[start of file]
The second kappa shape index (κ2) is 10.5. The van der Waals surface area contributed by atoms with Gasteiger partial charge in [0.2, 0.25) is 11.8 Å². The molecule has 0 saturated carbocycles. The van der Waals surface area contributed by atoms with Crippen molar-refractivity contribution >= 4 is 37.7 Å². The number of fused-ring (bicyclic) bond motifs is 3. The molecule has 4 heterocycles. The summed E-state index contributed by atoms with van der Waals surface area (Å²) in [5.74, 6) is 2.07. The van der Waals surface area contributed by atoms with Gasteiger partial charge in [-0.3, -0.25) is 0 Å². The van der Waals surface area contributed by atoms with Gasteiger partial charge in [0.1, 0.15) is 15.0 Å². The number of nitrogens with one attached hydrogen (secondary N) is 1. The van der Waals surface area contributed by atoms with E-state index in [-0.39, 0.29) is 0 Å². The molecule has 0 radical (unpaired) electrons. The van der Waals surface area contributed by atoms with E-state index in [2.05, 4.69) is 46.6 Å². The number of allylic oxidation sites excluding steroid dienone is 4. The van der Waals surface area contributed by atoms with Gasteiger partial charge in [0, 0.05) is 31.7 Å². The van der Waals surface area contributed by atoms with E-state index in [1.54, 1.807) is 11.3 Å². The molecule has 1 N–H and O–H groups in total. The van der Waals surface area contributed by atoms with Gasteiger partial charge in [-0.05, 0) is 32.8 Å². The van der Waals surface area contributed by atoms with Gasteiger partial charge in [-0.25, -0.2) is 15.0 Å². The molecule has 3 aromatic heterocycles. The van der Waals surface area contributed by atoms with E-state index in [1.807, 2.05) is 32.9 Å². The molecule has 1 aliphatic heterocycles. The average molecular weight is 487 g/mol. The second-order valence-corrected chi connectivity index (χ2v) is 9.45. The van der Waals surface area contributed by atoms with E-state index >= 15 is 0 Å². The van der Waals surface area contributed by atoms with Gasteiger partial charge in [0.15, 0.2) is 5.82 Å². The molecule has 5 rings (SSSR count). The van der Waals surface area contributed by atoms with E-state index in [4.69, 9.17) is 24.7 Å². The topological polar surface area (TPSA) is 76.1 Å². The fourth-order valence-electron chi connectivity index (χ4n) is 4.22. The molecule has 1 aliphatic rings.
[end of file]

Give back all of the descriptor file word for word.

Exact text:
The second kappa shape index (κ2) is 10.5. The van der Waals surface area contributed by atoms with Gasteiger partial charge in [0.2, 0.25) is 11.8 Å². The molecule has 0 saturated carbocycles. The van der Waals surface area contributed by atoms with Crippen molar-refractivity contribution >= 4 is 37.7 Å². The number of fused-ring (bicyclic) bond motifs is 3. The molecule has 4 heterocycles. The summed E-state index contributed by atoms with van der Waals surface area (Å²) in [5.74, 6) is 2.07. The van der Waals surface area contributed by atoms with Gasteiger partial charge in [-0.3, -0.25) is 0 Å². The van der Waals surface area contributed by atoms with Gasteiger partial charge in [0.1, 0.15) is 15.0 Å². The number of nitrogens with one attached hydrogen (secondary N) is 1. The van der Waals surface area contributed by atoms with E-state index in [-0.39, 0.29) is 0 Å². The molecule has 0 radical (unpaired) electrons. The van der Waals surface area contributed by atoms with E-state index in [2.05, 4.69) is 46.6 Å². The number of allylic oxidation sites excluding steroid dienone is 4. The van der Waals surface area contributed by atoms with Gasteiger partial charge in [0, 0.05) is 31.7 Å². The van der Waals surface area contributed by atoms with E-state index in [1.54, 1.807) is 11.3 Å². The molecule has 1 N–H and O–H groups in total. The van der Waals surface area contributed by atoms with Gasteiger partial charge in [-0.05, 0) is 32.8 Å². The van der Waals surface area contributed by atoms with Gasteiger partial charge in [-0.25, -0.2) is 15.0 Å². The molecule has 3 aromatic heterocycles. The van der Waals surface area contributed by atoms with E-state index in [1.807, 2.05) is 32.9 Å². The molecule has 1 aliphatic heterocycles. The average molecular weight is 487 g/mol. The second-order valence-corrected chi connectivity index (χ2v) is 9.45. The van der Waals surface area contributed by atoms with E-state index >= 15 is 0 Å². The van der Waals surface area contributed by atoms with Gasteiger partial charge in [0.15, 0.2) is 5.82 Å². The molecule has 5 rings (SSSR count). The van der Waals surface area contributed by atoms with E-state index in [4.69, 9.17) is 24.7 Å². The topological polar surface area (TPSA) is 76.1 Å². The fourth-order valence-electron chi connectivity index (χ4n) is 4.22. The molecule has 1 aliphatic rings.